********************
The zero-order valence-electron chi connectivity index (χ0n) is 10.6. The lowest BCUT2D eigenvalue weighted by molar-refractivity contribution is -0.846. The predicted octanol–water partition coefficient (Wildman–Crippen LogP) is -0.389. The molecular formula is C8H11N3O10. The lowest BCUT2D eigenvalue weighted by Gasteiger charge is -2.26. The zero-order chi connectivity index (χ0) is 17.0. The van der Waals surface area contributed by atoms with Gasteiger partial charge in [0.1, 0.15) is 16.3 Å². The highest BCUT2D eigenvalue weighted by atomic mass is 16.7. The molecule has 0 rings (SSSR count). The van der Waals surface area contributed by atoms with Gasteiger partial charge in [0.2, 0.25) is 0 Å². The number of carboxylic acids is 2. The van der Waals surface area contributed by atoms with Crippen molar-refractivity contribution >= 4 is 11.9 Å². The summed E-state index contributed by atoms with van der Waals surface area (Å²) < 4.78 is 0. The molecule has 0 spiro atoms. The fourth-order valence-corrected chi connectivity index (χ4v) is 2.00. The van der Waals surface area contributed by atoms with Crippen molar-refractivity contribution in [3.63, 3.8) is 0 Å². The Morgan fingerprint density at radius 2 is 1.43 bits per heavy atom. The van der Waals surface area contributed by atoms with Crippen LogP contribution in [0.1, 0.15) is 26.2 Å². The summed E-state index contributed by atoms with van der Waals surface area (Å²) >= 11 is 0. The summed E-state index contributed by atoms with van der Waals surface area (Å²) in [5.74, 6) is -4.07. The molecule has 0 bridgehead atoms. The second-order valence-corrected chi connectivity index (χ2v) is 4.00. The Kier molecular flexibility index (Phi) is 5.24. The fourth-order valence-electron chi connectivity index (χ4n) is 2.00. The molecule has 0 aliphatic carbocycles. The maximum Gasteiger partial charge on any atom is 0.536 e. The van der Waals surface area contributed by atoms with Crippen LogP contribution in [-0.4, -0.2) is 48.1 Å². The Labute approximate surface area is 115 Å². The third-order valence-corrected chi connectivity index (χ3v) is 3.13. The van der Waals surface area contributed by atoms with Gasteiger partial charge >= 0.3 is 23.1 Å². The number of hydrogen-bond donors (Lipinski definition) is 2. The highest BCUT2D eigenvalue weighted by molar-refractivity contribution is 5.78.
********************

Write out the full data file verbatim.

The zero-order valence-electron chi connectivity index (χ0n) is 10.6. The lowest BCUT2D eigenvalue weighted by molar-refractivity contribution is -0.846. The predicted octanol–water partition coefficient (Wildman–Crippen LogP) is -0.389. The molecular formula is C8H11N3O10. The lowest BCUT2D eigenvalue weighted by Gasteiger charge is -2.26. The zero-order chi connectivity index (χ0) is 17.0. The van der Waals surface area contributed by atoms with Gasteiger partial charge in [0.1, 0.15) is 16.3 Å². The highest BCUT2D eigenvalue weighted by atomic mass is 16.7. The molecule has 0 rings (SSSR count). The van der Waals surface area contributed by atoms with Gasteiger partial charge in [0.2, 0.25) is 0 Å². The number of carboxylic acids is 2. The van der Waals surface area contributed by atoms with Crippen molar-refractivity contribution >= 4 is 11.9 Å². The summed E-state index contributed by atoms with van der Waals surface area (Å²) < 4.78 is 0. The molecule has 0 spiro atoms. The fourth-order valence-corrected chi connectivity index (χ4v) is 2.00. The van der Waals surface area contributed by atoms with Crippen molar-refractivity contribution in [3.63, 3.8) is 0 Å². The Morgan fingerprint density at radius 2 is 1.43 bits per heavy atom. The van der Waals surface area contributed by atoms with Crippen LogP contribution in [0.1, 0.15) is 26.2 Å². The summed E-state index contributed by atoms with van der Waals surface area (Å²) >= 11 is 0. The summed E-state index contributed by atoms with van der Waals surface area (Å²) in [5.74, 6) is -4.07. The molecule has 0 bridgehead atoms. The second-order valence-corrected chi connectivity index (χ2v) is 4.00. The Kier molecular flexibility index (Phi) is 5.24. The fourth-order valence-electron chi connectivity index (χ4n) is 2.00. The molecule has 0 aliphatic carbocycles. The maximum Gasteiger partial charge on any atom is 0.536 e. The van der Waals surface area contributed by atoms with Crippen LogP contribution in [-0.4, -0.2) is 48.1 Å². The Labute approximate surface area is 115 Å². The third-order valence-corrected chi connectivity index (χ3v) is 3.13. The van der Waals surface area contributed by atoms with Gasteiger partial charge >= 0.3 is 23.1 Å². The number of hydrogen-bond donors (Lipinski definition) is 2. The highest BCUT2D eigenvalue weighted by molar-refractivity contribution is 5.78.